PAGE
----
The best part about “The Goldbergs,” alas, comes at the very end, when we see video footage of the actual characters who inspired this autobiographical comedy. It’s a link to humanity and reality in a half-hour that often feels shrill and exaggerated — something that desperately wants to be this generation’s “The Wonder Years,” albeit by leaping back to a moment not long before that ABC series made its debut. There’s a lot of coming-of-age nostalgia in the ether (Hulu’s “Moone Boy” trod much the same territory), but series creator Adam Goldberg’s prism on his past too often feels like a good idea, and a missed opportunity.
It’s 1985, and Goldberg’s alter ego is 12-year-old Adam (Sean Giambrone), who has a new videocamera he uses to torment his older sister (Hayley Orrantia), brother (Troy Gentile) and parents, Murray (Jeff Garlin, in near-cardiac-arrest mode) and Beverly (Wendi McLendon-Covey, the show’s strongest asset).
Narrated by Patton Oswalt, the series recalls a time when there were “no parenting blogs or peanut allergies,” and in that respect, it should resonate with those currently obsessing about such things regarding their own kids.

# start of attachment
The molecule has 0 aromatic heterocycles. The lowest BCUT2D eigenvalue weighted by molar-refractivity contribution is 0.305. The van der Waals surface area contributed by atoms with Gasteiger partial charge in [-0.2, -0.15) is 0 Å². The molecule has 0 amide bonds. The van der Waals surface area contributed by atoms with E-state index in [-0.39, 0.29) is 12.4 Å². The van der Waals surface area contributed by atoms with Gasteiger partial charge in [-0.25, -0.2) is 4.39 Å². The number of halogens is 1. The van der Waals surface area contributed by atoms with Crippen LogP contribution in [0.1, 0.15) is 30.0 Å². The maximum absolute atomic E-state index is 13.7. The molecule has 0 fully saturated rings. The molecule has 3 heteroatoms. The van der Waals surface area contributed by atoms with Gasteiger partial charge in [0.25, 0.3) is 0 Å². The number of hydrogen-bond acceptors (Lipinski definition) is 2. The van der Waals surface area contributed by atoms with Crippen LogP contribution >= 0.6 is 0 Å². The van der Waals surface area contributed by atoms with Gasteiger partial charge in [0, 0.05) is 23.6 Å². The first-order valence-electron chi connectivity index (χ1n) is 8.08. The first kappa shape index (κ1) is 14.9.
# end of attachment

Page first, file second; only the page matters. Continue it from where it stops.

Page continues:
As fertile as the mid-1980s are for comedy, however, the pilot is too often grating — with a little of Garlin, in particular, going a long way. And while Goldberg’s household was no doubt a boisterous place, filled with expressions of affection disguised as hurled insults (a recurring bit translates Murray’s broadsides onscreen), in old-fashioned TV terms, “The Goldbergs” simply aren’t particularly good company.
There are, naturally, a lot of pubescent possibilities, such as Adam’s grandfather (George Segal) dragging him to the Waffle House, coaxing him to flirt with a slightly older girl who has caught the lad’s eye.
Still, writers are so inextricably drawn to their own wonder years, there’s no shortage of material devoted to it. And that sets the bar pretty high for such an exercise — particularly if it has to adhere to broadcast content standards — unless you’re roughly Adam’s age, in which case all this seems minty fresh.
Those closing scenes, however, do offer at least a ray of hope, if “The Goldbergs” can find a way to connect the historical to the fanciful. (As a side note, based on the real family photo, one of Adam’s siblings underwent a sex change for sitcom purposes.)
Without threading that needle, however, any criticism directed at “The Goldbergs” won’t require subtextual translation.